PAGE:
My Co-op Gaming Night Turned To A Couple Sad Hours Of Downloading Updates

Some art from Divinity: Original Sin II, a game I could not play this weekend.
Image: Larian Studios
Kotaku Game DiaryKotaku Game DiaryDaily thoughts from a Kotaku staffer about a game we're playing.

Recently, a close friend of mine returned after having been out of town for a little while—like way out of town, where time zones made real-time communication out of the question, even though we live in The Future. To celebrate his return to my time zone, we decided to play some games together online and catch up. This proved almost impossible.

The idea sounded simple enough. We’ve got a co-op campaign of Divinity: Original Sin 2 going, and jumping back into that seemed like the way to go. But there were hiccups. First, we realized his Xbox Live Gold had expired, so he had to take a few minutes to re-up that. Then, once we booted up the game—which we hadn’t picked up in months—we had to remember how to even join each other’s game. At the title menu? From the in-game pause menu? Is it better if I look for him, or if he invites me?

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Whatever. We both like role-playing games, so that means we love menus. After a few more minutes, we figured out how to join a game together. Trouble is, once we were in that game, we got hit with an unusual amount of lag. The game was unplayable. In Divinity’s turn-based battles, my actions were just not registering, either keeping us at a standstill or making my characters do things I did not actually want them to do.

So we decided to try another game. Then our real troubles began. First, there was the usual sorting out what games we both had, had installed, and also felt like playing. This whittled down the list to just three games: Apex Legends, Diablo 3, or The Division 2. Each very different from Divinity, but, fine. Compromises had to be made, right?

But wait! We only had Diablo 3 on Switch. Did we need the online subscription for that? Did we have that? Better to play it safe and stick to Apex Legends… Which, as it turned out, I did not have updated. Downloading a quick update on PS4 can be relatively painless, but not this time. Whatever that console does when it says it’s “copying” said update? It’s freaking interminable. We’re adults with stuff to do, you know?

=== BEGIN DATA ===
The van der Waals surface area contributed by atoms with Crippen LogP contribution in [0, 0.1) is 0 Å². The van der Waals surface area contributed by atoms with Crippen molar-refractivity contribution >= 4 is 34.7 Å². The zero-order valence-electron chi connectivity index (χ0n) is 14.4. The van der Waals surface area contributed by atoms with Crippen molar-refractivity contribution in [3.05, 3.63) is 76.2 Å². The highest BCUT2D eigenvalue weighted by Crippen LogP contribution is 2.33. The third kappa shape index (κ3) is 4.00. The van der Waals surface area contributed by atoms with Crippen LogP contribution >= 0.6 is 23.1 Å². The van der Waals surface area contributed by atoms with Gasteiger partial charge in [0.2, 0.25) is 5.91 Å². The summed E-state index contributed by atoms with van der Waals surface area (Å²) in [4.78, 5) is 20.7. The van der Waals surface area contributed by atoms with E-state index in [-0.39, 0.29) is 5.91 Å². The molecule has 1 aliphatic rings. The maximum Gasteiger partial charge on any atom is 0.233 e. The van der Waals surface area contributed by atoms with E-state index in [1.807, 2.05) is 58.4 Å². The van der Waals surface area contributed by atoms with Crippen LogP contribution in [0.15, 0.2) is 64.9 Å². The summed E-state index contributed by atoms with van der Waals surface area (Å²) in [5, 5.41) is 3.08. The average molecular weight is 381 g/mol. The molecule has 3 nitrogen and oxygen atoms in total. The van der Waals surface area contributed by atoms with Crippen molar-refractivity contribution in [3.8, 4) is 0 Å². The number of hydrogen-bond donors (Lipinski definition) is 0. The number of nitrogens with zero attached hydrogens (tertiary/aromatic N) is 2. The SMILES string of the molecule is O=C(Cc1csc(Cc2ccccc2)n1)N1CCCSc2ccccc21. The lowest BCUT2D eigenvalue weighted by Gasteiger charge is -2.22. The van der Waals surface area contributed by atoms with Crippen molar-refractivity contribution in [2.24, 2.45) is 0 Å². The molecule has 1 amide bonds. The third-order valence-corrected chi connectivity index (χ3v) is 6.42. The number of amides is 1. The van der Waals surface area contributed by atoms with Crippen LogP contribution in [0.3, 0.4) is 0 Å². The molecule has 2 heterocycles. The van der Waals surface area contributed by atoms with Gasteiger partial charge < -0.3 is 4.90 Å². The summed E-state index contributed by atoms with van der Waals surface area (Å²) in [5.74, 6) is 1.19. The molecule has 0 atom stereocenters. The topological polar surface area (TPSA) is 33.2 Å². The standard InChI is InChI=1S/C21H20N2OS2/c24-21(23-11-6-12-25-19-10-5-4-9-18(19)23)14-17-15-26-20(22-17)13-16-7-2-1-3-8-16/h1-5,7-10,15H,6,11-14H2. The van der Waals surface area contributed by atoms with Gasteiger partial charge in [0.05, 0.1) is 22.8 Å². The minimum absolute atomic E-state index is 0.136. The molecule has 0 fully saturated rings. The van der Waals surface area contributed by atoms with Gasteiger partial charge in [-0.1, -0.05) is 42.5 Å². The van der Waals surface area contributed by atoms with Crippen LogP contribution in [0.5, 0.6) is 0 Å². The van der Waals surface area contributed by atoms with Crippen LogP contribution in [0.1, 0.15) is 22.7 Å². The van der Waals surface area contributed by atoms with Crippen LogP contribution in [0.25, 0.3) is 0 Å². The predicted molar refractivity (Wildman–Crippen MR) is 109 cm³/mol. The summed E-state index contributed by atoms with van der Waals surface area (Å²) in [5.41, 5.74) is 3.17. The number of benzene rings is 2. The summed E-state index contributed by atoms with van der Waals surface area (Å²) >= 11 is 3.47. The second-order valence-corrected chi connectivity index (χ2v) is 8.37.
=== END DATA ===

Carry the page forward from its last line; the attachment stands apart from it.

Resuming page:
By this point, we were at three strikes already, but somehow, we still really want to game. Except it’s looking like The Division 2 needs an update also. I don’t remember who did not have that game updated (probably me, again—my console really isn’t doing anyone favors by not updating games I haven’t played in a while), but since I’m telling this story, let’s say it was him.

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He comes up with a last resort: Sea of Thieves? It’s on another console, so we have to end the party chat on PlayStation and start up another one on Xbox. But, hey, at least we’ll be gaming, right? Oh wait. He was playing that game on his laptop, which was not on hand. Bruce Springsteen really knew what he was talking about when he said there were three whole consoles and nothing to play.

At this point, it’s been an hour. Maybe an hour and a half. That’s a whole-ass movie! Two episodes of Riverdale! The wait time for the DPS queue in Final Fantasy XIV! It is a ridiculous amount of time to just not be able to play a game together. It is also, in our very stupid version of The Future, completely due to how game systems have been designed to work. There was really nothing we could’ve done, except to meet up in person and maybe play a game on the couch together. The irony? We had specifically decided to game online to save time.

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In the end, we did the only sensible thing. We called each other on the phone while we each played Fire Emblem.

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